June 18, 1967: : Jimi Hendrix performs at the Monterey International Pop Festival. Brian Jones of the Rolling Stones introduces him as “the most exciting performer I’ve ever heard.” At the end of his performance, he burns his Fender Stratocaster. “The time I burned my guitar it was like a sacrifice,” Jimi said. “You sacrifice the things you love. I love my guitar. I’d just finished painting it that day and was really into it.” Literally overnight, the Jimi Hendrix Experience become one of the most popular acts in rock music.
December 1, 1967: The Jimi Hendrix Experience releases Axis: Bold as Love. The album, which is released in the U.S. in January 1968 includes such songs as “Little Wing,” “If 6 Was 9,” “Castles Made of Sand” and “Spanish Castle Magic.”
February 1, 1968: The Experience embarks on a major U.S. tour. The first show is at the Fillmore, in San Francisco. On February 12, Jimi Hendrix triumphantly returns to Seattle for a show at the Center Arena. Jimi’s family is seated in the front row.
October 25, 1968: Electric Ladyland, a double album recorded in the U.S. and England, is released. It becomes Hendrix’s first Number One album in the U.S. and includes such tracks as “Voodoo Child,” “Crosstown Traffic” and “All Along the Watchtower.”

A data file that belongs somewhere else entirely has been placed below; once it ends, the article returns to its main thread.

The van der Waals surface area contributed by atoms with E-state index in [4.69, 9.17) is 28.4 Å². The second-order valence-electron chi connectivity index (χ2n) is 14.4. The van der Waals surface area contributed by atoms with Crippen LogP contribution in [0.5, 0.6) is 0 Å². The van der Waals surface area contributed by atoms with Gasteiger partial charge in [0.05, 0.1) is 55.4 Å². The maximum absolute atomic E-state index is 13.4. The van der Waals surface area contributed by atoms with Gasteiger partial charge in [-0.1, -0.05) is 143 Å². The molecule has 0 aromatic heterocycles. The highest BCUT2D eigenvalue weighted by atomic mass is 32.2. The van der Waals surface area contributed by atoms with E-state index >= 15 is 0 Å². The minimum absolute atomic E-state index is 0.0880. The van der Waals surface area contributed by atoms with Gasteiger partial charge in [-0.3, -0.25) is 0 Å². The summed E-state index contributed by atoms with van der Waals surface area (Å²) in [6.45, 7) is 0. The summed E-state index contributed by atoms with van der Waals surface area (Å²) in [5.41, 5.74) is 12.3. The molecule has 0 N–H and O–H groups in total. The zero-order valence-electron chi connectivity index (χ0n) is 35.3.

June 29, 1969: The Jimi Hendrix Experience plays the final date on its last American tour at the Denver Pop Festival. At the height of its popularity, the original edition of the group breaks up.
August 18, 1969: Hendrix debuts a new band, Gypsy Sun & Rainbows, at the Woodstock music festival in New York State. The group includes old friend Billy Cox on bass, Mitch Mitchell on drums, Larry Lee on rhythm guitar and Juma Sultan and Jerry Velez on percussion. Jimi’s Monday morning performance closes the festival and his version of “The Star Spangled Banner” becomes the highlight of the festival.
December 31, 1969 - January 1, 1970: Band of Gypsys – a trio with Hendrix, Cox and drummer Buddy Miles – plays four concerts at Bill Graham’s Fillmore East in New York. Graham calls the shows “the most brilliant, emotional display of virtuosic electric guitar playing I have ever heard.”
March 25, 1970: Band Of Gypsys is released and quickly becomes Jimi’s fifth consecutive Billboard Top Ten album. “Machine Gun” is hailed as one of the greatest achievements of his career.
April 25, 1970: Jimi Hendrix reforms the Experience with Mitch Mitchell and Billy Cox and begins a US tour with an amazing performance at the Los Angeles Forum.
Summer 1970: The Experience spends time recording new material for a proposed double album First Rays of the New Rising Sun at Electric Lady Studios, the newly constructed, state of the art recording facility Jimi has developed. The group remains the top US touring act, headlining concerts at such major rock events as the New York and Atlanta Pop Festivals.
August 30, 1970: Hendrix performs at the Isle of Wight Festival in England before 600,000 people—the largest audience of his storied career.
September 6, 1970: The Experience perform what becomes Jimi’s final concert at the Love and Peace Festival held on Germany’s Isle Of Fehmarn.
September 18, 1970: Jimi Hendrix dies in his sleep at the Samarkand Hotel in London. He was 27.